b. Sadly, some at the very top don’t understand the system: “President Barack Obama’s recent remark that “You didn’t build that,” is the “Joe the Plumber” remark of this campaign. In his attempt to exalt the government, he insulted the individual and turned upside down the historical relationship between Americans and their government.” http://www.flatheadbeacon.com/articles/article/you_didnt_build_that/29239/




    3. The formal legal system is not the only aspect of law and order. The levels of honesty, cooperation, and civic virtue among the people is not only of social but of economic consequence. What economist William Easterly has called “the radius of trust” varies from group to group and from country to country. Within groups such as the Marwaris of India, the Chinese of Southeast Asia, or the Hasidic Jews of New York’s diamond industry, transactions of significant sums of money can take place without written agreements or recourse to the legal system, giving these groups competitive advantage over other members of their respective societies who cannot safely engage in similar low-cost ways of doing business. Whole nations can differ in levels of honesty: in Tokyo, bicycles can be left unlocked. Thomas Sowell, “Economic Facts and Fallacies, “ p. 202-203.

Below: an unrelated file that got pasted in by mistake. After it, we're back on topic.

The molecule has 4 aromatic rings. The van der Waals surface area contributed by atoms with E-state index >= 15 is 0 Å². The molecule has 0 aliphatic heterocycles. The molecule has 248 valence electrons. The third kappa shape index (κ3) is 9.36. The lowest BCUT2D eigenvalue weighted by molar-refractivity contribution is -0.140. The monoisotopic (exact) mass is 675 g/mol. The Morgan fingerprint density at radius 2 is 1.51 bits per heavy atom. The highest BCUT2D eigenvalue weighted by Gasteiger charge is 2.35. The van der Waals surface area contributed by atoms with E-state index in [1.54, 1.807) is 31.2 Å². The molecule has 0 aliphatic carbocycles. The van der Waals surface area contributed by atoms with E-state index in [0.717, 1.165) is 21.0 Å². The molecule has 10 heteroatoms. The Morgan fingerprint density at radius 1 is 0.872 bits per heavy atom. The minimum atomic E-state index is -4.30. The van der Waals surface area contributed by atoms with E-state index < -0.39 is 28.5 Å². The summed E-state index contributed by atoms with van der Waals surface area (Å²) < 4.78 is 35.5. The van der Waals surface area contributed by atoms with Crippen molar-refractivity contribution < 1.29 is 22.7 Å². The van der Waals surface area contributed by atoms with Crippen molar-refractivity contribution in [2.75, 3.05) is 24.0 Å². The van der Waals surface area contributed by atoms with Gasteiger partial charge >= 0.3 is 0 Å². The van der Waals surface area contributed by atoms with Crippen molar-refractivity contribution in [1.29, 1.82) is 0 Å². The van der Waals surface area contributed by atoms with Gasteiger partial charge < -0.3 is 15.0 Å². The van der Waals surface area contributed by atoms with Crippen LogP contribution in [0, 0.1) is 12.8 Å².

a. The Bible is the wisdom of the West. It is from the precepts of the Bible that the legal systems of the West have been developed- systems, worked out over millennia, for dealing with inequality, with injustice, with greed, reducible t that which Christians call the Golden Rule, and the Jews had propounded as “That which is hateful to you, don not do to your neighbor.” It is these rules and laws which form a framework which allows the individual foreknowledge of that which is permitted and that which is forbidden.
    David Mamet, “The Secret Knowledge.”
     
  2. Moonglow
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    Moonglow Diamond Member

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    I prefer to have my things all rolled up in one, in things like cheese balls, not ipso facto proganada articles.
     
  3. Moonglow
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    Moonglow Diamond Member

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    It helps when you have a monoploy of traded diamonds within a certain field, if you don't buy their diamonds you are listed as a blood diamond trader.